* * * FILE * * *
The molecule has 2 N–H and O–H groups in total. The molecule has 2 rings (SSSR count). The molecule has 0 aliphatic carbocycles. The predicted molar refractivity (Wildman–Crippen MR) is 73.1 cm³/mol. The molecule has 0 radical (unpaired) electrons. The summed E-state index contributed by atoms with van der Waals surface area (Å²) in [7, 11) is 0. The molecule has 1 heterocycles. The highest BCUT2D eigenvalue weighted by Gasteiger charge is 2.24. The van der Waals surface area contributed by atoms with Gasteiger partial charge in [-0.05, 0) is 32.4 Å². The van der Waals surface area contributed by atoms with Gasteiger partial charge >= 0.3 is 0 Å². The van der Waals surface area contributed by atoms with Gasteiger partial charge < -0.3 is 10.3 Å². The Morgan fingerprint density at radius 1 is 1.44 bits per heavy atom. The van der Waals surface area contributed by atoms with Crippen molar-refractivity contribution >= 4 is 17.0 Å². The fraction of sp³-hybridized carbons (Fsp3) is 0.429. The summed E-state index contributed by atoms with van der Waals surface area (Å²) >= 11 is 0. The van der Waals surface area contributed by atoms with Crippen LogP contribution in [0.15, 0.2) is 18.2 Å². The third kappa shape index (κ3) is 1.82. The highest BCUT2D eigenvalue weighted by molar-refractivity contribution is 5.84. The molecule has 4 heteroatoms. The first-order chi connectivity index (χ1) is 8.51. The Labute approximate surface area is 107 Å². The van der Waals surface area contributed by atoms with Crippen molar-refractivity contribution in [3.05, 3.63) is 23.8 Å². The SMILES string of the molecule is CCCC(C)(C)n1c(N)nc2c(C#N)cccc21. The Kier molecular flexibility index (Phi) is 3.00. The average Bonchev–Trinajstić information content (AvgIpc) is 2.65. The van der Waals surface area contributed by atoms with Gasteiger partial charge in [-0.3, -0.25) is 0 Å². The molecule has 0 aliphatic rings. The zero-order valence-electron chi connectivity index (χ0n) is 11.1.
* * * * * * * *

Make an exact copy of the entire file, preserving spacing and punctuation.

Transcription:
The molecule has 2 N–H and O–H groups in total. The molecule has 2 rings (SSSR count). The molecule has 0 aliphatic carbocycles. The predicted molar refractivity (Wildman–Crippen MR) is 73.1 cm³/mol. The molecule has 0 radical (unpaired) electrons. The summed E-state index contributed by atoms with van der Waals surface area (Å²) in [7, 11) is 0. The molecule has 1 heterocycles. The highest BCUT2D eigenvalue weighted by Gasteiger charge is 2.24. The van der Waals surface area contributed by atoms with Gasteiger partial charge in [-0.05, 0) is 32.4 Å². The van der Waals surface area contributed by atoms with Gasteiger partial charge >= 0.3 is 0 Å². The van der Waals surface area contributed by atoms with Gasteiger partial charge < -0.3 is 10.3 Å². The Morgan fingerprint density at radius 1 is 1.44 bits per heavy atom. The van der Waals surface area contributed by atoms with Crippen molar-refractivity contribution >= 4 is 17.0 Å². The fraction of sp³-hybridized carbons (Fsp3) is 0.429. The summed E-state index contributed by atoms with van der Waals surface area (Å²) >= 11 is 0. The van der Waals surface area contributed by atoms with Crippen LogP contribution in [0.15, 0.2) is 18.2 Å². The third kappa shape index (κ3) is 1.82. The highest BCUT2D eigenvalue weighted by molar-refractivity contribution is 5.84. The molecule has 4 heteroatoms. The first-order chi connectivity index (χ1) is 8.51. The Labute approximate surface area is 107 Å². The van der Waals surface area contributed by atoms with Crippen molar-refractivity contribution in [3.05, 3.63) is 23.8 Å². The SMILES string of the molecule is CCCC(C)(C)n1c(N)nc2c(C#N)cccc21. The Kier molecular flexibility index (Phi) is 3.00. The average Bonchev–Trinajstić information content (AvgIpc) is 2.65. The van der Waals surface area contributed by atoms with Gasteiger partial charge in [-0.3, -0.25) is 0 Å². The molecule has 0 aliphatic rings. The zero-order valence-electron chi connectivity index (χ0n) is 11.1.